Palisade Magazine

 
June 2006
shalini-gupta

Dodging the spiders

by Shalini Gupta |  Discuss this article »»

Web spider is a software program that traverses pages in the World Wide Web in an automated manner and extracts information from web pages. They are also known as web crawlers or web robots. Web spiders can read the HTML content and hence can read both the visible and non-visible parts of the webpage. Spiders cannot access the contents that require authentication or authorization. Spiders can search for data across websites much quicker and deeper than humans can ever do.

Web spiders are primarily used by search engines and website owners. Search engine spiders, typically called as user agents, are used to find and then download the entire page to create a copy of all the visited pages for faster searches. Website owners use spiders for automating maintenance tasks on a web site, such as checking links or validating HTML code. While these are some positive uses, spiders can also be used for detrimental purposes. Some of them include harvesting email addresses for generating spam, uncovering application details for exploitation (e.g. hidden URL’s, test accounts), understanding development techniques and possible code bypasses based upon “hidden” comments and notes left by application developers, social engineering attacks based upon personal data (such as names, telephone numbers, email addresses).

Lets see how Spiders work

Spiders traverse Web by recursively retrieving linked pages. In general, spiders start with a list of URLs to visit provided by the owner. As the spiders visit these URLs, they identify all the hyperlinks in the page and add them to the list of URLs to visit. When a spider visits a website it does the following things:

  1. A well behaved spider looks for the robots.txt file and the robots META tag to see the "rules" set for browsing through the website or the webpage.
  2. Then, it begins to scan the text on the page along with the contents in various HTML tags depending on the purpose of the spider.
  3. Analyses the content and returns the desired information to its owner.

For instance, Google’s spider, known as Googlebot, works in two steps:

  • It fetches the web pages from the website and sends them to the indexer.
  • The indexer sorts through every word on the page and stores them in a database.

Guiding spider activity

As mentioned earlier, well behaved spiders obey the robots.txt file and the robots META tag to know what they should not do. In absence of mentioned file and tag, spiders follow every link and visit every directory of the website. Let’s take a look what these are and how they can be used to guide spiders crawling the website.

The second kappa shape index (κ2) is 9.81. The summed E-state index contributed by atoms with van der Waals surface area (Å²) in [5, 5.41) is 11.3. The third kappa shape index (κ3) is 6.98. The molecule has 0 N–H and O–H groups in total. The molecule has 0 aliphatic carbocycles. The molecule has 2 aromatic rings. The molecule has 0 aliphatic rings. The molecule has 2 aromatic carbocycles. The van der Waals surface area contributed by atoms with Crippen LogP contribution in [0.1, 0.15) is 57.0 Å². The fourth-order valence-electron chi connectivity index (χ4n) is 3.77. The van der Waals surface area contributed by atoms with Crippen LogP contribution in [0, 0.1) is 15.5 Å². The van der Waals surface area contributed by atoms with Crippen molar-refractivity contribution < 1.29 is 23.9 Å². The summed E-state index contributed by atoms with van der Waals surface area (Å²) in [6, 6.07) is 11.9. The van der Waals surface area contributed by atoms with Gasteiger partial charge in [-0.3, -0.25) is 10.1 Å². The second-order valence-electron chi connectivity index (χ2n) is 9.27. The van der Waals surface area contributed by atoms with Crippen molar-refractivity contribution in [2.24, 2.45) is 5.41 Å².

The Robots.txt File

The robots.txt file uses the Robots Exclusion Protocol that was designed to restrain the spider’s access to Web sites. It is not an official standard backed by a standards body, or owned by any commercial organization.

According to the protocol, the "robots.txt" file should exist in the root directory (e.g. http://www.abc.com/robots.txt) of the web server. This file specifies an access policy for robots, indicating which parts of the site should not be visited by which robot. The protocol specifies that a spider should first look for this file on the web server before crawling through the website. Since it is not mandatory, it is upto the website administrators to create the file and upto the robots to obey.

A robots.txt file would have entries like:

User-agent: EmailSiphon
Disallow: /
  
User-agent: XYZ
Disallow: /employee/details
 
User-agent: *
Disallow: cgi-bin
Disallow: javascript

Where, ‘User-agent’ specifies the name of the spider and ‘Disallow’ specifies the directories that the particular spider is not allowed to access.

Robots META Tag
META tags are placed between the <head></head> tag. Robots META tag allows web developers to tell the spider whether to index the current page and follow the links on it. Parameters that can be used with the tag are index, follow, all, none, noindex, nofollow separated by a comma. Absence of the META tag, means ‘all’, allowing spiders to index the current page and follow all the links on it. ‘index’ and ‘noindex’ tell the spider whether it can index the current page or not, while ‘follow’ and ‘nofollow’ tell the spider whether it can follow the links on the current page or not. The ‘none’ tag means that the spider is not to index the current page nor follow any links on it.